Forbes' 2009 list of the top 10 multinationals includes 7 energy (oil) companies. That helps explain why alternative energy has had such a rough time gaining a foothold in the market and more and more people think climate change is a hoax. (That would be you, Senator Imhofe).   

According to Lindsey Renick Mayer from the Center for Responsive Politics, President George W. Bush's infamous energy task force led by Dick Cheney conducted its meetings in secret to gather recommendations from "Exxon Mobil, Conoco, Shell Oil, BP America and Chevron." This "would position oil and gas companies well ahead of other energy interests with billions of dollars in subsidies and tax cuts—payback for an industry with strong ties to the administration and plenty of money to contribute to congressional and presidential campaigns."

During the Bush administration the oil and gas industry spent $393.2 million on lobbying the federal government. This places the industry among the top nine in lobbying expenditures.

Beyond the energy/climate change debate a broader issue is why global  business is considered efficient and useful and global government is scary. Actually, both should probably be considered scary. (Read anything by Naomi Klein - she can explain much better than I).

What you don't hear of a lot in discussions of changing the status quo is commensurate global governance to regulate the excesses of global companies. I know we have the paranoid specter of black helicopters full  of men in blue helmets coming to take us away to the secret detention centers. That might actually be a real concern given that the "tranparent" Obama administration seems to be hanging onto its "rights" to detain people for no good reason.

We all know the bureaucratic horror stories emanating from the United Nations, although you can find many admiral programs coming out of there and they shine a light on many real horrors of the world (rape as government policy, AIDS, genital mutilation, etc, etc).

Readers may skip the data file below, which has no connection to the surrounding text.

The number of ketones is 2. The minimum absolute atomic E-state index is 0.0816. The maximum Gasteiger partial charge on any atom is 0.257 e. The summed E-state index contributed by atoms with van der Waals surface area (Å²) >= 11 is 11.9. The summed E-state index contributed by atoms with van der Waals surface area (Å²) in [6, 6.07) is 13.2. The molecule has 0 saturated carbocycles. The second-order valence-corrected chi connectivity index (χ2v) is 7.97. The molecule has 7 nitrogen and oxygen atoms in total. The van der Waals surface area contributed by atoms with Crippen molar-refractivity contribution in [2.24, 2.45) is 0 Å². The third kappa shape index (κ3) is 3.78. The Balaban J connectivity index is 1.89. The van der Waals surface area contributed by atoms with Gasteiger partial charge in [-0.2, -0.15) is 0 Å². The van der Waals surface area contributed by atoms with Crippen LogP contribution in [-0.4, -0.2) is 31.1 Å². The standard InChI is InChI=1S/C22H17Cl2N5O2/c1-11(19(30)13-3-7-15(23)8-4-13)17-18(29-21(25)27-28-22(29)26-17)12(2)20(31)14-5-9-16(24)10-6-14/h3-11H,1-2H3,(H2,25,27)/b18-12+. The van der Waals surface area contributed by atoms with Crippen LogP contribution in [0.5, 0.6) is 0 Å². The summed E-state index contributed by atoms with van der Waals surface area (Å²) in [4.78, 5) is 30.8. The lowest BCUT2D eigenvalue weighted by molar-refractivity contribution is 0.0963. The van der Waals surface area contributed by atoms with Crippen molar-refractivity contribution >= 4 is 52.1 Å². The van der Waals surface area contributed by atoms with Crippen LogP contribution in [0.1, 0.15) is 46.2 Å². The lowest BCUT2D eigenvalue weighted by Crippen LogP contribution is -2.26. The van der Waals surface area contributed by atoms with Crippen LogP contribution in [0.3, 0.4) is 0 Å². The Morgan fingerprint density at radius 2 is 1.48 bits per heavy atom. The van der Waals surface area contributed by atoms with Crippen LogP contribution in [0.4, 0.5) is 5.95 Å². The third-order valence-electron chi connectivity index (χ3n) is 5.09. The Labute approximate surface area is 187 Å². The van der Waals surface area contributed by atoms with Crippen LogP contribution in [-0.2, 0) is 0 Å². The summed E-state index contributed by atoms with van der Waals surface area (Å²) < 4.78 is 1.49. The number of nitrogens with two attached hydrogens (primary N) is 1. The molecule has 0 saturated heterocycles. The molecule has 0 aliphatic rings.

We are left looking to the governments of the countries that provide homes to these global businesses like the energy firms mentioned above. Who has the power, the fortitude, the knowledge, and the access to keep these huge companies at bay and stop them when they obviously do wrong ? Who can stop the sweatshops, the  deforestation, the oil spills? Who can  stop global news organizations like Mr. Murdoch's  from creating fake news on their fake media and then blowing it out of proportion by having their stable of "analysts" repeat their canned and branded messages in lockstep (think Teabaggers) until the silent majority actually believe its news ?

Our federal government seems to be in a constant state of paralysis. Witness the latest silliness on health care reform. After screaming for "transparency" and input into the debate, the Republicans were called to a televised discussion about their concerns by President Obama. Mr. Boehner  and his frightened colleagues brand it "a trap" , and I'm sure that's how Fox News will frame it too. In the psychedelic land of DC, it;s a trap to have to tell us what their ideas are in public.

I don't have any good anwers to fixing the messes created by globalization. Sometimes businesses themselves are able to bring about change if it serves their vested interests. Some CEO's seem to grasp the climate change issues better than the government, and are willing to trade environmental improvements for stability, but self-policing is not going to work in every industry.

The feebleness on display in the Copenhagen summit and Washington in terms of making substantive changes is disheartening. Problems seem too big for politics to solve. Information is available wherever you turn but the truth is buried in the mountains of conflicting data. All sides of the arguments tailor their messages to create emotional responses, or they generate so much obfuscation people throw up their hands in despair and  give up on real change. All sides are guilty of untruths. Gridlock again. At least we get a feeble chance to throw out the idiots in Washington. Unfortunately, we don't get the opportunity vote out the idiots in the board room unless we can afford a whole lot of stock. But we can try.

ExxonMobil's profits in 2009 slid to 19 billion from 44 billion the year before. Sounds like they need a new boss.   Call them and vote for me as new CEO. It's all part of the 2010 Bob Mullany stimulus package. I've been unemployed for 9 months but I have 20+ years of management experience.. I promise to focus more on alternative energy ! Their address and phone number :

Exxon Mobil Corporation

5959 Las Colinas Blvd.
Irving, TX 75039
Phone: 972-444-1000


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